Book Review: Conspiracy: Irish Political Trials, Myles Dungan

Title: Conspiracy: Irish Political Trials
Author: Myles Dungan
ISBN: 978-1-90489-058-4
Price: €14.99 (cheaper from the publisher’s website)
Publisher: Prism, an imprint of Royal Irish Academy, Dublin
Reviewer: Fin Keegan

Conspiracy, by the prolific historian and broadcaster Myles Dungan, comprises the telling of seven court dramas involving Ireland that took place across the final twelve decades or so of British all-island rule.

Intercut with these courtroom spectacles in Dublin and London (dominated by four Gullivers of Irish history: Emmet, O’Connell, Parnell, and Casement) are intriguing close-ups of secondary actors such as detective John Mallon of Dublin Castle whose psychological acumen and discreetly worked connections led to prosecutions for the Phoenix Park murders of 1882. We are also treated to an account of the memorable withering in the dock justifiably suffered by the forger who came so close to destroying Charles Stewart Parnell:

Richard Pigott took the stand on 20 February 1889. He was a small portly individual, white-haired, and, though almost completely bald, sporting a white beard extraordinarily bushy even for an era of often ostentatious hirsuteness.

Humourous and journalistic, prone to a mild pedantry, Dungan’s style is enlivened by a winning sensitivity to the human side of his characters noting, for another small example, the ‘irksome shoes’ suffered by Superintendent Mallon. This eye for detail is further supported by deft use of contemporaneous reports although, at times, this reviewer felt that some of the details could have been dropped or further smoothed into the text.

Dungan can also fall prey to that perennial hazard of historical scholarship–falling into the archaic syntax of sources–but that only emphasises his deeply personal engagement with the material: here, as in previous books such as Distant Drum, we are in the hands of an independent intellect driven by passion for his subject.

And this passion unearths a world of colonial knavery. Time and again, we learn of juries stacked against Nationalists, of an Establishment so incensed by Irish claims to self-determination that the Law, held rigorously apart from policy in Great Britain, becomes an instrument of oppression when Ireland is involved and extrajudicial considerations are brought into play. In Dungan’s words, “the establishment sought to subvert its own laws for political purposes”–much as we saw a later empire/democracy of similarly split character, George W. Bush’s United States, treating Guantanamo inmates as “enemy combatants” to sidestep a Due Process that, properly observed, is the envy of the world.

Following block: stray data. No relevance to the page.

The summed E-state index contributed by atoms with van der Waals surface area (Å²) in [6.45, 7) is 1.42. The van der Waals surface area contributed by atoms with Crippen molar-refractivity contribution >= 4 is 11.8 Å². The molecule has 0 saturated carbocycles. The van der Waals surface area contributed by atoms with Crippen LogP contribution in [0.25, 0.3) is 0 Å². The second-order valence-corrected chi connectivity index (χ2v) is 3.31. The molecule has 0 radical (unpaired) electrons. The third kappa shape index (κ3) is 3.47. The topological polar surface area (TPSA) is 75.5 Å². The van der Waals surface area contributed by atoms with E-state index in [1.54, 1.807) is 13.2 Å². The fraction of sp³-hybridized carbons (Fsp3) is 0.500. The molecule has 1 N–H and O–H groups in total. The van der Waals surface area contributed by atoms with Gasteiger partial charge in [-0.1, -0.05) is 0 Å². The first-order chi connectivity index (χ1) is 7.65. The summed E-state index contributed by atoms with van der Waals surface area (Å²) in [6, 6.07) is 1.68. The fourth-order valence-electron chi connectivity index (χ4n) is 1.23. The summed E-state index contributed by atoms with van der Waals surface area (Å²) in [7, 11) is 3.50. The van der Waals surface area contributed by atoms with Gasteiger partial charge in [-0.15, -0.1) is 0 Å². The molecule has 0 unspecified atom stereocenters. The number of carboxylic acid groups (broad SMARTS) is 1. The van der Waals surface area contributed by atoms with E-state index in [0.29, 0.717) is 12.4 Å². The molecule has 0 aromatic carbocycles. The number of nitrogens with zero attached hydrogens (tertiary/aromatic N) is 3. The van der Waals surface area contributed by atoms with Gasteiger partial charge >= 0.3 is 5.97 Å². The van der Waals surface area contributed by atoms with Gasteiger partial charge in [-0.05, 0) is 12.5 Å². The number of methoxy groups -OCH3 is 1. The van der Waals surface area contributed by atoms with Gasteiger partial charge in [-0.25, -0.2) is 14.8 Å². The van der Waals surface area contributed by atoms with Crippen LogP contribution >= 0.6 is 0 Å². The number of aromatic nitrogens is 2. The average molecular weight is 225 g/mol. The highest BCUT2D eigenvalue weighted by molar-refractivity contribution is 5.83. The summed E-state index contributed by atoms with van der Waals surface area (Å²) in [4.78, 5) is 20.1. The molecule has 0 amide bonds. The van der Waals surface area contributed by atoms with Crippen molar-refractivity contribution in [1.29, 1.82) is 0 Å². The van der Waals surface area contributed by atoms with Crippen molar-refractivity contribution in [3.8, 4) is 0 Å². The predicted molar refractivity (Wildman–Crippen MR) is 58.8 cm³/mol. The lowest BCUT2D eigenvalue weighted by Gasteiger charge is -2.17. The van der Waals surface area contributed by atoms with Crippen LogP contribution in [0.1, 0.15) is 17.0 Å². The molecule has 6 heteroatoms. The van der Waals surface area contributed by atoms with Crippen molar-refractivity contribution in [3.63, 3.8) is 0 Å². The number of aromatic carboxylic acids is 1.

Finally, one can hardly blame Myles Dungan for staying true to his thesis, but his self-imposed parameters are such that the two most scandalous cases of the time involving Irish protagonists (Wilde v. Queensberry and O’Shea v O’Shea and Parnell) are excluded, both of which–but especially the latter–surely belong in any book subtitled “Irish Political Trials”.

All in all, Conspiracy is a well-researched and readable book offering a lateral slice through Ireland’s Union-era tumult. The production too is of the highest quality, with illustrations and graphic elements taken from prints and drawings of the time. At the end, readers are left to contemplate the irony that the English legal system, counted by some as our neighbour’s greatest achievement, has lacked for the Irish that quality intrinsic to the most rudimentary body of law: Justice.

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